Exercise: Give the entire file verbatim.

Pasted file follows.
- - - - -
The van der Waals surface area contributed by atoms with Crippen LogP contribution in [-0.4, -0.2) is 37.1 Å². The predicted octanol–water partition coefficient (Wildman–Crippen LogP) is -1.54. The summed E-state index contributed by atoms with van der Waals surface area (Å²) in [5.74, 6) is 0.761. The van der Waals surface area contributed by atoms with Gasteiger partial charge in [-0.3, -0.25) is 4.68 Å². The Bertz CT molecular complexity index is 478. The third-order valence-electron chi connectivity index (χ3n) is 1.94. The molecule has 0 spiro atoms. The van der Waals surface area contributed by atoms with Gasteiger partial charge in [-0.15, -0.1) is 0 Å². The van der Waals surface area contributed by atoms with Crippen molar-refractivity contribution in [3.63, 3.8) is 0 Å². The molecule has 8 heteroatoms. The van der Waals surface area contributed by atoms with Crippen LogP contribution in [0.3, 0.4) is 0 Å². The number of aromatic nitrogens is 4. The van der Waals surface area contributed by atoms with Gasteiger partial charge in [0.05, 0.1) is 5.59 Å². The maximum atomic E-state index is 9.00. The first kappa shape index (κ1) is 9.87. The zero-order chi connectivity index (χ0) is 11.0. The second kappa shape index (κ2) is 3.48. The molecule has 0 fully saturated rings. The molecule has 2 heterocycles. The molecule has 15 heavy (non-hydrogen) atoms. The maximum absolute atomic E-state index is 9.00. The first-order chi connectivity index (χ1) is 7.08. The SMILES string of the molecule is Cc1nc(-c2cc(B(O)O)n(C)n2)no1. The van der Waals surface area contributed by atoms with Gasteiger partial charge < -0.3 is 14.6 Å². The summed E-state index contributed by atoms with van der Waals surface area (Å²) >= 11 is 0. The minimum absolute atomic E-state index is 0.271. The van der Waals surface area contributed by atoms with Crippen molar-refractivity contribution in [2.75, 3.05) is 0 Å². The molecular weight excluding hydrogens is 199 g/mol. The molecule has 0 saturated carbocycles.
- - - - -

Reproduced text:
The van der Waals surface area contributed by atoms with Crippen LogP contribution in [-0.4, -0.2) is 37.1 Å². The predicted octanol–water partition coefficient (Wildman–Crippen LogP) is -1.54. The summed E-state index contributed by atoms with van der Waals surface area (Å²) in [5.74, 6) is 0.761. The van der Waals surface area contributed by atoms with Gasteiger partial charge in [-0.3, -0.25) is 4.68 Å². The Bertz CT molecular complexity index is 478. The third-order valence-electron chi connectivity index (χ3n) is 1.94. The molecule has 0 spiro atoms. The van der Waals surface area contributed by atoms with Gasteiger partial charge in [-0.15, -0.1) is 0 Å². The van der Waals surface area contributed by atoms with Crippen molar-refractivity contribution in [3.63, 3.8) is 0 Å². The molecule has 8 heteroatoms. The van der Waals surface area contributed by atoms with Crippen LogP contribution in [0.3, 0.4) is 0 Å². The number of aromatic nitrogens is 4. The van der Waals surface area contributed by atoms with Gasteiger partial charge in [0.05, 0.1) is 5.59 Å². The maximum atomic E-state index is 9.00. The first kappa shape index (κ1) is 9.87. The zero-order chi connectivity index (χ0) is 11.0. The second kappa shape index (κ2) is 3.48. The molecule has 0 fully saturated rings. The molecule has 2 heterocycles. The molecule has 15 heavy (non-hydrogen) atoms. The maximum absolute atomic E-state index is 9.00. The first-order chi connectivity index (χ1) is 7.08. The SMILES string of the molecule is Cc1nc(-c2cc(B(O)O)n(C)n2)no1. The van der Waals surface area contributed by atoms with Gasteiger partial charge < -0.3 is 14.6 Å². The summed E-state index contributed by atoms with van der Waals surface area (Å²) >= 11 is 0. The minimum absolute atomic E-state index is 0.271. The van der Waals surface area contributed by atoms with Crippen molar-refractivity contribution in [2.75, 3.05) is 0 Å². The molecular weight excluding hydrogens is 199 g/mol. The molecule has 0 saturated carbocycles.